Sustainable Agriculture Youth Workforce Development Program

Project Overview

Project Type: Youth Educator
Funds awarded in 2017: $2,000.00
Projected End Date: 01/31/2019
Grant Recipient: Lincoln Land Community College
Region: North Central
State: Illinois
Project Manager:
Marnie Record
Lincoln Land Community College


Not commodity specific


  • Education and Training: youth education
  • Farm Business Management: farmers' markets/farm stands
  • Sustainable Communities: employment opportunities, quality of life


    Lincoln Land Community College utilized existing high tunnel infrastructure to establish a hands-on sustainable agriculture training program for low-income, disadvantaged community youth in partnership with the Boys and Girls Club of Central Illinois. During the program, participants were introduced to all aspects of gardening from soil to harvest, food system concepts, and culinary preparations of farm produce. The students participated in weekly taste tests to learn seasonality and adopt preferences for new foods. The students were also given entrepreneurial experience by staffing a campus farm stand. In addition, in order to develop leaders and future employees, the kids learned soft skills such as problem solving, working in a team, and communication through farm program activities and connecting with college leaders. 

    Through this program, students increased their knowledge and abilities for growing and cooking farm food, and developed a preference for new foods and farm grown foods. For example, through a pre and post program survey, the percentage of students who reported being able to explain how to make compost increased by 206% and the percentage of students who reported being able to harvest a tomato without damaging the plant increased by 191%. Of the three culinary skills measured (trimming and cutting green beans, chopping and preparing a potato, and using a blender) students reported an average increase of 107%. In addition, of the five foods measured (beets, cucumbers, carrots, sage, and fresh juice) students reported an increase of liking the foods by an average of 78%.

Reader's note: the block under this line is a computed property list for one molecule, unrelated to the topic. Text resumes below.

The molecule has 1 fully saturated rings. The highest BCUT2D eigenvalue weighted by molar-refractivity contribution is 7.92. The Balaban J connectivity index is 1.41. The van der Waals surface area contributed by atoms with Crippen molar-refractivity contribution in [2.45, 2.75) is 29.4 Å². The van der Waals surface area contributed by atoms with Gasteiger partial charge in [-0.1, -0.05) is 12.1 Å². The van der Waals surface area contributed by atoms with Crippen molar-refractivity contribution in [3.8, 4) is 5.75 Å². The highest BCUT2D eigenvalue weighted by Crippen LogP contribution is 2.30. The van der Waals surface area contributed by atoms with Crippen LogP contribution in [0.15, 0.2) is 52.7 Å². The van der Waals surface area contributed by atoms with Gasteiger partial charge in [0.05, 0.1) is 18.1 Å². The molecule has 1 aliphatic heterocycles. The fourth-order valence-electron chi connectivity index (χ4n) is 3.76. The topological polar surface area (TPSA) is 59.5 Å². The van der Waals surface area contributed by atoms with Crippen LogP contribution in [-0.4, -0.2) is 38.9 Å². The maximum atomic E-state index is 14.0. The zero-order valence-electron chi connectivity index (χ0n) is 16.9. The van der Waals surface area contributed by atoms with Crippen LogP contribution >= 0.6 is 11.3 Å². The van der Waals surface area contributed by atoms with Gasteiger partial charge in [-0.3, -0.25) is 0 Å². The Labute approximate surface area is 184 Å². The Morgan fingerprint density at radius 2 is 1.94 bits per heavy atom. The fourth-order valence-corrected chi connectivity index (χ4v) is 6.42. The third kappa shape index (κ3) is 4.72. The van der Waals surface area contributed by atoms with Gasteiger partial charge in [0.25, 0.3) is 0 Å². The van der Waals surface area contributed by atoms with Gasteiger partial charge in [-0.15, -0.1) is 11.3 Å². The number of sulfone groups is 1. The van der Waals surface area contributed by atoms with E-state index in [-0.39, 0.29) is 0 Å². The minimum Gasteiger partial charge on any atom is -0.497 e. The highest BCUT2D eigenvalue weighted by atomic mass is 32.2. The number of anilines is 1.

When given the opportunity to practice skills for growing, cooking, and tasting sustainably grown foods in an atmosphere of discovery, students like participating in the activities, gain confidence in their abilities, and develop a foundation for being healthy, environmentally-connected individuals.

    Students reported intentions to grow food, assist with cooking duties, and work with their parents to eat more farm grown foods. One student shared at the end of the program, "I learned about growing food. I don't go outside much and didn't know anything about it. Now I can grow my own vegetables." 

    Project objectives:

    1. Introduce program participants to agricultural career exploration, food production for self-sufficiency, and entrepreneurial training through instruction in sustainable agriculture, culinary education, and farm stand management.
    2. Engage students with sustainable gardening practices including composting, crop rotation, seed selection for climate, pest and disease resistance, and companion planting.
    3. Develop workforce and soft skills such as budget management, self awareness, employer needs, and career assessment.
    4. Extend impact of program through teacher education, newsletter, press release, social media posts, and journal article.
    Any opinions, findings, conclusions, or recommendations expressed in this publication are those of the author(s) and do not necessarily reflect the view of the U.S. Department of Agriculture or SARE.